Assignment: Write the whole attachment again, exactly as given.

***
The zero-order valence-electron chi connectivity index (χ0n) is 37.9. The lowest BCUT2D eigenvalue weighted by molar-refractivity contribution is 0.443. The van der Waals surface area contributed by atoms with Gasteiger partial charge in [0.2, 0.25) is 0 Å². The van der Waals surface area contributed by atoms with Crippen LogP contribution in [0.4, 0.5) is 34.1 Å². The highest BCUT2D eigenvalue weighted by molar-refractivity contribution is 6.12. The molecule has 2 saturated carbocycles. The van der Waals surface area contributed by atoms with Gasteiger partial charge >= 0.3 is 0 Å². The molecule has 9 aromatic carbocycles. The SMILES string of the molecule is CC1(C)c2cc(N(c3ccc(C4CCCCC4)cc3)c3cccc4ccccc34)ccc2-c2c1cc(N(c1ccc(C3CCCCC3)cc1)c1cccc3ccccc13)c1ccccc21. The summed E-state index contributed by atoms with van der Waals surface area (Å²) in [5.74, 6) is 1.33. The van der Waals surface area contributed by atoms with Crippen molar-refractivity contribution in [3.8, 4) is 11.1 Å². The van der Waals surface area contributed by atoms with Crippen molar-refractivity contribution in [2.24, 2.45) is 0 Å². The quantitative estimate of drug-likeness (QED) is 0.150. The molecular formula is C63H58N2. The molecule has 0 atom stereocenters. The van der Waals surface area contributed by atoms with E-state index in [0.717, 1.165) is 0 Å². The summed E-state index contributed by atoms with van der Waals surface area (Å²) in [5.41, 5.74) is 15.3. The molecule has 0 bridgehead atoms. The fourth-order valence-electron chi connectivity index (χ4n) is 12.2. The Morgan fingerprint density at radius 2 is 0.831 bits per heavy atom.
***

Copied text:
The zero-order valence-electron chi connectivity index (χ0n) is 37.9. The lowest BCUT2D eigenvalue weighted by molar-refractivity contribution is 0.443. The van der Waals surface area contributed by atoms with Gasteiger partial charge in [0.2, 0.25) is 0 Å². The van der Waals surface area contributed by atoms with Crippen LogP contribution in [0.4, 0.5) is 34.1 Å². The highest BCUT2D eigenvalue weighted by molar-refractivity contribution is 6.12. The molecule has 2 saturated carbocycles. The van der Waals surface area contributed by atoms with Gasteiger partial charge >= 0.3 is 0 Å². The molecule has 9 aromatic carbocycles. The SMILES string of the molecule is CC1(C)c2cc(N(c3ccc(C4CCCCC4)cc3)c3cccc4ccccc34)ccc2-c2c1cc(N(c1ccc(C3CCCCC3)cc1)c1cccc3ccccc13)c1ccccc21. The summed E-state index contributed by atoms with van der Waals surface area (Å²) in [5.74, 6) is 1.33. The van der Waals surface area contributed by atoms with Crippen molar-refractivity contribution in [3.8, 4) is 11.1 Å². The van der Waals surface area contributed by atoms with Crippen molar-refractivity contribution in [2.24, 2.45) is 0 Å². The quantitative estimate of drug-likeness (QED) is 0.150. The molecular formula is C63H58N2. The molecule has 0 atom stereocenters. The van der Waals surface area contributed by atoms with E-state index in [0.717, 1.165) is 0 Å². The summed E-state index contributed by atoms with van der Waals surface area (Å²) in [5.41, 5.74) is 15.3. The molecule has 0 bridgehead atoms. The fourth-order valence-electron chi connectivity index (χ4n) is 12.2. The Morgan fingerprint density at radius 2 is 0.831 bits per heavy atom.